The Mahalo Man.

Of all the times my life has been threatened, the pink room incident stands out.

I was invited by a friend to a group dinner with a bunch of people I didn’t know, at Mahalo, a Hawaiian fusion restaurant in Wicker Park. My friend’s friend was married to a seventy year-old Vietnam vet, who, by the looks of it felt about as uncomfortable as someone could possibly feel, nestled there beneath the sleek pineapple-clad wallpaper and pink neon lights.

I didn’t blame him. This guy had witnessed the effects of napalm-charring before I was born, and even I felt too old to be there.


The Instagram-fueled imagination could not responsibly dream of a tropical island existing in Chicago without a sad man mugging somewhere in the back ground, looking like he was going to snap after being there for five minutes. No doubt, the poor soul was trying that night. For his wife’s sake.

I don’t know if it was the Snapchat-able, hanging chairs adorned with twenty-four year-old women, the sky blue floors, the wall-mounted surf boards and surfer boy soundtrack, or a simply combo of everything, but this guy was tension incarnate. The word made human flesh. The embodiment of probable murder-suicide, and to top it off, they didn’t serve Miller Lite.

Modish, chic, and fashionable squeezed together with hardened, grizzled, and septuagenarian in a pressurized, salmon and seafoam tank – ready to pop.

I took my seat at the table, of course, directly across from this man clearly on the brink.


Before I gave in to a tropical mixed drink, I ordered whatever citra-hopped pale ale they had on tap. This was before beer that looks like orange juice was a thing. No matter what I ordered I definitely felt cold, hard judgement from across the table. But hey we were all in this rose’ colored Barbie Dreamhouse dining on Spam meatballs together, so what could anyone really say?

I came to find out what anyone could really say.

I recall to this day being thankful for the people-watching in regard to Milwaukee Ave and a giant window, because if there was anyone on this green earth who could not be less interested in conversing with me, it was this fella seated mere inches away.

Apparently I began tapping my fork in some sort of a minor, unrealized tick. I accidentally enraged this individual by doing so. He muttered something to me inaudibly while looking at the table. I remember looking down at my fork which was by mere default, and to nobody’s culpability but the waiter’s, pointed in this man’s general direction. I tapped again. Once more he mumbled to me. This time I caught it, and I quote: “If you don’t point that fork away from me, I’m going to punch you in the fucking head.”

Evidently the tension had been cut with my silverware.

I’m not sure if it was out of shock, or a need for clarification on such a surreal idea, or perhaps the vision of being “punched in the head” was just too odd a thing to conceptualize at the time, but I retorted, “huh?”

“If you don’t point that fork away from me right now, I’m going to stab you in the fucking throat with it.”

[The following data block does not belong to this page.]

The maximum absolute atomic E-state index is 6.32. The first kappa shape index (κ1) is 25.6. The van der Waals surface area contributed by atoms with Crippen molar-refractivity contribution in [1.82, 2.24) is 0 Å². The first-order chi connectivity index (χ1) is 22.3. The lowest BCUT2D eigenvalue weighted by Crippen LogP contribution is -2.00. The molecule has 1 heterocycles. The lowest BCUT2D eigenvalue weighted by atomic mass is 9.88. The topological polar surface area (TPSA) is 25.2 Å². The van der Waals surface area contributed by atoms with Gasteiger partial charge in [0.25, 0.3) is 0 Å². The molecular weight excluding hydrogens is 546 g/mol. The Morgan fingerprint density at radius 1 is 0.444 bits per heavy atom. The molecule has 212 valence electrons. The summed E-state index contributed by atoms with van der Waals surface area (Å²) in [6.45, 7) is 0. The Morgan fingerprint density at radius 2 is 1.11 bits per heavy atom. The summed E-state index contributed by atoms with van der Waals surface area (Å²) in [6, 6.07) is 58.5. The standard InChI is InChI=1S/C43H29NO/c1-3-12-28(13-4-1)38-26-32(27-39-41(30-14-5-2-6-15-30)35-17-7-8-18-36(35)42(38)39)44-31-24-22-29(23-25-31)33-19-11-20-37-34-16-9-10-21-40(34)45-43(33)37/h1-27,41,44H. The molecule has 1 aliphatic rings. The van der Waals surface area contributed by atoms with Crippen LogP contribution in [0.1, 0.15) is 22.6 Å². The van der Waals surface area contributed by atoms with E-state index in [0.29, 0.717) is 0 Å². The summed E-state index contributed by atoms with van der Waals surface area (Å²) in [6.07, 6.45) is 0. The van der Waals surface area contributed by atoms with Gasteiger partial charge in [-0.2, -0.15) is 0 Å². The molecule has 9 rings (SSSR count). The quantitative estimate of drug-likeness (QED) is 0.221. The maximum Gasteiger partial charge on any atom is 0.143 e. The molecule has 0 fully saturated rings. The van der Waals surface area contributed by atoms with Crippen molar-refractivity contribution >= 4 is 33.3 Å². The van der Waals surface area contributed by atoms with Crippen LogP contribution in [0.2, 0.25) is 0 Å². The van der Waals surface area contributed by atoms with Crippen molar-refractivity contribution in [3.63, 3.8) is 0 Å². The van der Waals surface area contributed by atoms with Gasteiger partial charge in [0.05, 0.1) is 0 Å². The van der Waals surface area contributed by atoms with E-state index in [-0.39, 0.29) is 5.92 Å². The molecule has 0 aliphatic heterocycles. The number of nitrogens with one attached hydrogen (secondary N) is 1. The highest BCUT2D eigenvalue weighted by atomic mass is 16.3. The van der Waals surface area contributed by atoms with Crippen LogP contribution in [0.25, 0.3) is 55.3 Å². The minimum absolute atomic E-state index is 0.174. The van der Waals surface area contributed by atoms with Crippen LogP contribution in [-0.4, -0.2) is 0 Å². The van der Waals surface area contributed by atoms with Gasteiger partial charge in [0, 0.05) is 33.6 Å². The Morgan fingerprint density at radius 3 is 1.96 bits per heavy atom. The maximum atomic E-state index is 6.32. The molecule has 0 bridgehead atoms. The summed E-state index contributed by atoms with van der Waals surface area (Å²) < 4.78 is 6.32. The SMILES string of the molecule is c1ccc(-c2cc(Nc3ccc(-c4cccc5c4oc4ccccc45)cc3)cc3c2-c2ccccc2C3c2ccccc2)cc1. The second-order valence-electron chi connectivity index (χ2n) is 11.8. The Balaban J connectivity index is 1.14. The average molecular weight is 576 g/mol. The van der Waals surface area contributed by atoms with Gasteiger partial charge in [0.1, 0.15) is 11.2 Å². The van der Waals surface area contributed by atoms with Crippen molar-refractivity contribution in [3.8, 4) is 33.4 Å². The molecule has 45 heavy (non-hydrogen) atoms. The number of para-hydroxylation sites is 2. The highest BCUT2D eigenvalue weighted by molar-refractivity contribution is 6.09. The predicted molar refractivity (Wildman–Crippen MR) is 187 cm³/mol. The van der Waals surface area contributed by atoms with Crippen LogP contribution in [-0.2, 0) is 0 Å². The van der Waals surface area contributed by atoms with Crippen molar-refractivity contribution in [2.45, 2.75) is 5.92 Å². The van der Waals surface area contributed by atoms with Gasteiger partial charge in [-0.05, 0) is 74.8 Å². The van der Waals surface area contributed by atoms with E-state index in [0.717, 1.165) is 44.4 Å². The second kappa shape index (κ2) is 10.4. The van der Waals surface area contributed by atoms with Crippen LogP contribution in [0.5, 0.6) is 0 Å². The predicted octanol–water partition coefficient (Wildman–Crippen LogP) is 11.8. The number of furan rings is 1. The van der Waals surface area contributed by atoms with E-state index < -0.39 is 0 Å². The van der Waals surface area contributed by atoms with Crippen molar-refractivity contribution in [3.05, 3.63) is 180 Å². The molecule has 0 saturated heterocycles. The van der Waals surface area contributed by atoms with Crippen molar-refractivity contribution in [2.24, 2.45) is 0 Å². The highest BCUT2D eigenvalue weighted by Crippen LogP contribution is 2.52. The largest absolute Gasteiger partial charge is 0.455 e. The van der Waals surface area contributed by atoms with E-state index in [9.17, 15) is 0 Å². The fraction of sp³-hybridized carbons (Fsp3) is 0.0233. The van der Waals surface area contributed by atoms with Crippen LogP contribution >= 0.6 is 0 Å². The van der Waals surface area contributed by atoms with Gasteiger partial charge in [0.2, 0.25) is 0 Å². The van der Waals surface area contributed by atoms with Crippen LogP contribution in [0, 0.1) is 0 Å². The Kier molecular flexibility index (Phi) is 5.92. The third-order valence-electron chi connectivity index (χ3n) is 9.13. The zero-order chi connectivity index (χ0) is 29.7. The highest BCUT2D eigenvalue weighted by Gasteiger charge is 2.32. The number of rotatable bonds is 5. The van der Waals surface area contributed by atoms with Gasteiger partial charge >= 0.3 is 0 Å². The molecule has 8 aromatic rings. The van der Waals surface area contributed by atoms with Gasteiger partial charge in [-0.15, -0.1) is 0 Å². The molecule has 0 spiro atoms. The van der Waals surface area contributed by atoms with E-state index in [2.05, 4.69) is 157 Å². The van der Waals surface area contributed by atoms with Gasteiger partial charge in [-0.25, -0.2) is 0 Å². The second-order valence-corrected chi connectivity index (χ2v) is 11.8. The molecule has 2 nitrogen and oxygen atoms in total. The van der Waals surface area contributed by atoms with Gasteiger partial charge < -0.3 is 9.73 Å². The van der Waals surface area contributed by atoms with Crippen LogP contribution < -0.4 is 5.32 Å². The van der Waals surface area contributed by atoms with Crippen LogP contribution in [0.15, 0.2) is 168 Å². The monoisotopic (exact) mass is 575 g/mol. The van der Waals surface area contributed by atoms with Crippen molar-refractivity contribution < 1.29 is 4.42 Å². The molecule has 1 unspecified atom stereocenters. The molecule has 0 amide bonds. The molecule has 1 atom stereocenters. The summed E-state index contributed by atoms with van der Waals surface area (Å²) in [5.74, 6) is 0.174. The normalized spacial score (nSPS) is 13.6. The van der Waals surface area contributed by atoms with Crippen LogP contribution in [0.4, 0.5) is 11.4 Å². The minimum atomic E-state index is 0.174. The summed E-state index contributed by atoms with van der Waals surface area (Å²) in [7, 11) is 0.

The coconut shrimp with mango chutney I had coming was instantly downgraded to the second most important thing on my mind. In order to preserve my existence I swiftly spun my fork clockwise and pointed it toward this guy sitting to my right like a potentially violent game of Chutes and Ladders.


In that precise, otherworldly moment I realized for officially the one-thousandth time in my life, like the time I accidentally ended up in a parade, or the time I met an African American neo-Nazi skinhead, “this could only happen to me”, I also scanned the entirety of the room and noticed, in fact, that nobody else in the restaurant was being physically threatened by an old, standoffish war vet. Only me.

I awkwardly sloped my body toward the guy next to me and pretended to talk about the local sports team. I took a sip of my gin, green Chartreuse and lime thing while spending the next second living vicariously through the character of Jules Winfield.

A guy takes a stab at me with a fork, so I pull a 9mm Berretta and quote Ezekiel 25:17 before popping a cap in his forehead all the while chomping a Big Kahuna Burger. “Mmm. That IS a tasty burger!” A blood spritzer lightly dusting everyone’s poke bowls.

But it wasn’t film noir and though we were in the faux tropics, I’m pretty sure Mahalo wasn’t Nam.

To conclude, the man’s wife quickly felt the awkwardness as she plunked down cash, swiftly ushering him out the door. Perhaps instead of chancing it at an ornate eatery in one of the trendiest areas of the city, to spend time with a bunch of complete strangers who want for nothing but to pretend they’re in Hawaii for an hour, why not bring a Xeroxed stack of caution waivers for people to sign:

“I may lash out in potentially life-ending violence with random dining utensils. This may or may not involve spooning your eyeballs out while other customers watch in agonizing fear. It’s all a surprise. Nervously tap at your own peril and be aware of directional butter knife pointing.”

This way, in the future if I’m invited to dine across from a madman I’m at least aware of the idea that a fork may be jammed in to my esophagus at any given moment. Fair?

If not, look…just don’t bring this guy out of the house anymore.


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